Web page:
All loads were applied at W.S. 27.  Subsequent tuning of these loads to bound the fatigue test crack growth rates in the 2-3 inch crack length regime led to factoring them up to 1.5g x 1.05 = 1.575g's or approximately 1.6g values.

An additional factor of 1.433 was applied to account for the apparent increase in the service spectrum severity beyond that of the test.  This factor was derived by applying a fourth power law to the maximum difference between the test-to-field crack life.  The calculation may be found in the Verification of Life Analysis Section. 

The final GAG cycle used was then 1.433 x 1.575g = 2.26g's per flight.  Since the K versus a data from the Franc2DL runs were already at 1.5g's, the combined total bump factor of 1.505 (1.505 x 1.5 = 2.26) was implemented via the stress scaling factor in the NASGRO runs. 

In order to avoid operation at crack lengths promoting significant load redistribution and therefore possible concurrent damage or overloading of the secondary load paths, fastener transfer loads were monitored throughout the analysis.  The change in fastener transfer loads was shown to be minimal, especially in tolerable crack length regime of less than or equal to 3.0 inches. 

It is noted that the critical fasteners (lower spar cap tensile field) are somewhat relieved until the long crack lengths are generated.  The subordinate fasteners (upper cap compressive field), which do feel the immediate detrimental effect of the cracking, are still well within their shear allowable at ultimate load; and furthermore, they transfer their load into the structure which is in overwhelming compression.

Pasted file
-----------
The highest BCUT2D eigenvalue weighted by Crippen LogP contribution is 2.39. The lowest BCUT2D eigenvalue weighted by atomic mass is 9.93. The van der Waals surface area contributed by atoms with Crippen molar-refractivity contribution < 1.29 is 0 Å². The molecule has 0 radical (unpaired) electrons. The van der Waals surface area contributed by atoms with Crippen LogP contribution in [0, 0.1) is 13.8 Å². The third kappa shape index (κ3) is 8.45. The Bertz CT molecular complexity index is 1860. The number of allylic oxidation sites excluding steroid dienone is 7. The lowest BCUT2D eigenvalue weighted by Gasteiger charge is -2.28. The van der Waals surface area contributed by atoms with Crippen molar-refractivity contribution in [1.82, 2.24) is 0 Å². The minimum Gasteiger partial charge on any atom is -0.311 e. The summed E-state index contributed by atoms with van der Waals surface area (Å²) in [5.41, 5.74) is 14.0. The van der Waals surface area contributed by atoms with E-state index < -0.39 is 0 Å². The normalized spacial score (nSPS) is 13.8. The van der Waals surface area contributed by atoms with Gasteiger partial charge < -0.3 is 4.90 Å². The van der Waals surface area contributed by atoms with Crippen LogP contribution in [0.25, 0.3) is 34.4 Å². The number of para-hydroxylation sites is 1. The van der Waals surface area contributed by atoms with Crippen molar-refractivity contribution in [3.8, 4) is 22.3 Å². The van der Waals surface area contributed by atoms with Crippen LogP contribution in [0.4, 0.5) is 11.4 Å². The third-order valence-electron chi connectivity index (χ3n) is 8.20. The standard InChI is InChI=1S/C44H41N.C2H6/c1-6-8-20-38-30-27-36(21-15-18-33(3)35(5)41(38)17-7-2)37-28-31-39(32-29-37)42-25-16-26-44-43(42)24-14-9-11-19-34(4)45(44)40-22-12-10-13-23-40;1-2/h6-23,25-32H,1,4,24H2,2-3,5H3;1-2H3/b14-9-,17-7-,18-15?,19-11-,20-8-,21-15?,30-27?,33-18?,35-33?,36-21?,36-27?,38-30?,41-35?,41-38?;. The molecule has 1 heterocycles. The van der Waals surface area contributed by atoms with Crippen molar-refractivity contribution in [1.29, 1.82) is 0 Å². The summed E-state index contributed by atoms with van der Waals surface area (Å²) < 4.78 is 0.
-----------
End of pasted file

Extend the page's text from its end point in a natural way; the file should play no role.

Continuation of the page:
Material Property Description

In Franc2DL, materials can be assigned to each element individually.  Material properties that are user defined for the models in this analysis are as follows; Young's modulus, Poisson's Ratio, and thickness.  The values used are shown below for the various Young’s modulus and Poisson’s ratio.


Table SIE-2.2.  Material Properties and Growth Rate Data.


Young’s Modulus

Poisson’s Ratio

2024-T3 Aluminum










The material properties from the NASGRO3.0 libraries are used for the fracture toughness and the crack growth rate properties for the crack growth life determination.  The material properties used are for 2024-T3; Clad, Plate and Sheet; T-L; LA & HHA NASGRO material code M2EA12AB1.


Table SIE-2.3.  Material Properties and Growth Rate Data.


          MATL 1: 2024-T3                                                      

                  Clad Plt & Sht; L-T; LA & HHA                                


          Material Properties:                                                 


          :Matl:  UTS :  YS  :  K1e :  K1c :  Ak :  Bk :  Thk  :  Kc  : Keac : 

          : No.:      :      :      :      :     :     :       :      :      : 


          :  1 :  66.0:  53.0:  46.0:  33.0: 1.00: 1.00:  0.050:  65.9:      : 


          :Matl:--------------- Crack Growth Eqn Constants -------------------:

          : No.:    C    :  n  :  p :  q :  DKo : Cth+ :Cth- : Rcl:Alpha:Smax/: